It could be the sky, which appears to have no substance. It also represents a sense of emptiness or intangibility.
The word suggests a transition from darkness to the sky’s more open and airy feel. It indicates a potential change or movement.
It is a rocky hill or peak, often found in landscapes like the English moors. 
The word implies a flowing motion, as if the landscape itself is in motion or the speaker is experiencing a sense of movement.


This can be understood as the vastness of the landscape or a metaphor for emotional or psychological distance.

These lines depict a shift from stasis and darkness to motion and openness. It also reflects the speaker’s emotional journey. She is about to begin the process of transformation.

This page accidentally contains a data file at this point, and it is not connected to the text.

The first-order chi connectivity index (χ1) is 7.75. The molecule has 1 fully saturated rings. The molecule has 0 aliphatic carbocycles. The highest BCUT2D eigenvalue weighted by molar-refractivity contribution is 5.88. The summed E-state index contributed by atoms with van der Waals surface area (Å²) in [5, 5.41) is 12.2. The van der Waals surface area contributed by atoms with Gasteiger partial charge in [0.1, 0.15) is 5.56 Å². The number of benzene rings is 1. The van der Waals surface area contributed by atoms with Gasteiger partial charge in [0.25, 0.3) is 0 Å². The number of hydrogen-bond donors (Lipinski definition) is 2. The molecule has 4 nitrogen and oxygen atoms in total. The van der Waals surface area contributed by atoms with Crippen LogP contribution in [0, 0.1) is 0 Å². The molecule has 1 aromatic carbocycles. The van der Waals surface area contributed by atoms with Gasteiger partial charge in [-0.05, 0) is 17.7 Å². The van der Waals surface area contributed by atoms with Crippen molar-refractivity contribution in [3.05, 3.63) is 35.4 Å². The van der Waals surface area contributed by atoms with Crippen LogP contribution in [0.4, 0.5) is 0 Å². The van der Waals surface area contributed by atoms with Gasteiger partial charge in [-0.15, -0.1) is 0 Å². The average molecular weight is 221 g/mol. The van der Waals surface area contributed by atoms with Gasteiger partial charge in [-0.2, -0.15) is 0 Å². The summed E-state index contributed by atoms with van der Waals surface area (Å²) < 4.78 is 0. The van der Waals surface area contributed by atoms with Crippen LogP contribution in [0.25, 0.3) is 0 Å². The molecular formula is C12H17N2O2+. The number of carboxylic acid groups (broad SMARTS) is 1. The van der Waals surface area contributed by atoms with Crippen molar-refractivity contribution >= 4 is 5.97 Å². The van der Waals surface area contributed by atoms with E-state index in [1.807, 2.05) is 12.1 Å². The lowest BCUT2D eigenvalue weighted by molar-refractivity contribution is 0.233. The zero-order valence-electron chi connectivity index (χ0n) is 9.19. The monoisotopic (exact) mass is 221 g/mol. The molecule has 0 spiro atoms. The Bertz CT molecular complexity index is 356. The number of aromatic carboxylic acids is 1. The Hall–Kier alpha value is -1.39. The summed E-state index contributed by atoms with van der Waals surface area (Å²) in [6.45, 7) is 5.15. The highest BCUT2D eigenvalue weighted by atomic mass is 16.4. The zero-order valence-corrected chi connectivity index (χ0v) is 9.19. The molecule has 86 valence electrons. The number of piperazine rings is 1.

God’s lioness,
How one we grow,
Pivot of heels and knees!—The furrow

God’s lioness

Referring to Ariel as “God’s lioness” elevates the horse to divine or spiritual status, emphasizing its power and majesty. This phrase also refers to the meaning of Ariel, which is “Lion of God” in Hebrew. By connecting the horse to a divine figure, Plath implies that the experience of riding Ariel is transcendent and transformative.

How one we grow

This line suggests unifying the speaker (the rider) and the horse, Ariel. As they ride together, they become one entity, moving in harmony. This unity represents a deep connection and a sense of freedom for the speaker, who is escaping the constraints of her everyday life.

Pivot of heels and knees! 

This line refers to the physical act of riding a horse, where the rider’s heels and knees are crucial in maintaining balance and directing the horse’s movements. The exclamation mark indicates the speaker’s excitement and exhilaration in this moment of motion.